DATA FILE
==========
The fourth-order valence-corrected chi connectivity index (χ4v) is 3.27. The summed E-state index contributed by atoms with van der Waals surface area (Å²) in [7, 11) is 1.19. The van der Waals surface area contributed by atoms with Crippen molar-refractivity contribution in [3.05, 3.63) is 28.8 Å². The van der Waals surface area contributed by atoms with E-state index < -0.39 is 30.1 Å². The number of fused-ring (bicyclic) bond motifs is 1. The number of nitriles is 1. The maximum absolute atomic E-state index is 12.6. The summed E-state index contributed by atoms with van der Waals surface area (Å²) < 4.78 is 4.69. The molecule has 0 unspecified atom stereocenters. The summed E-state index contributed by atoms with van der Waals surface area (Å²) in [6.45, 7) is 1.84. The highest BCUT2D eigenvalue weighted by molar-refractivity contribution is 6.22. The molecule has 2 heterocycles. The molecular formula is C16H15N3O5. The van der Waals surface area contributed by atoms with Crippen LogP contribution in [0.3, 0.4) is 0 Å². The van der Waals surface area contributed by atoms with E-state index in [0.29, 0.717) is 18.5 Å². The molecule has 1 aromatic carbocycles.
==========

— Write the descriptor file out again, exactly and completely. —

The fourth-order valence-corrected chi connectivity index (χ4v) is 3.27. The summed E-state index contributed by atoms with van der Waals surface area (Å²) in [7, 11) is 1.19. The van der Waals surface area contributed by atoms with Crippen molar-refractivity contribution in [3.05, 3.63) is 28.8 Å². The van der Waals surface area contributed by atoms with E-state index < -0.39 is 30.1 Å². The number of fused-ring (bicyclic) bond motifs is 1. The number of nitriles is 1. The maximum absolute atomic E-state index is 12.6. The summed E-state index contributed by atoms with van der Waals surface area (Å²) < 4.78 is 4.69. The molecule has 0 unspecified atom stereocenters. The summed E-state index contributed by atoms with van der Waals surface area (Å²) in [6.45, 7) is 1.84. The highest BCUT2D eigenvalue weighted by molar-refractivity contribution is 6.22. The molecule has 2 heterocycles. The molecular formula is C16H15N3O5. The van der Waals surface area contributed by atoms with Crippen LogP contribution in [0.3, 0.4) is 0 Å². The van der Waals surface area contributed by atoms with E-state index in [0.29, 0.717) is 18.5 Å². The molecule has 1 aromatic carbocycles.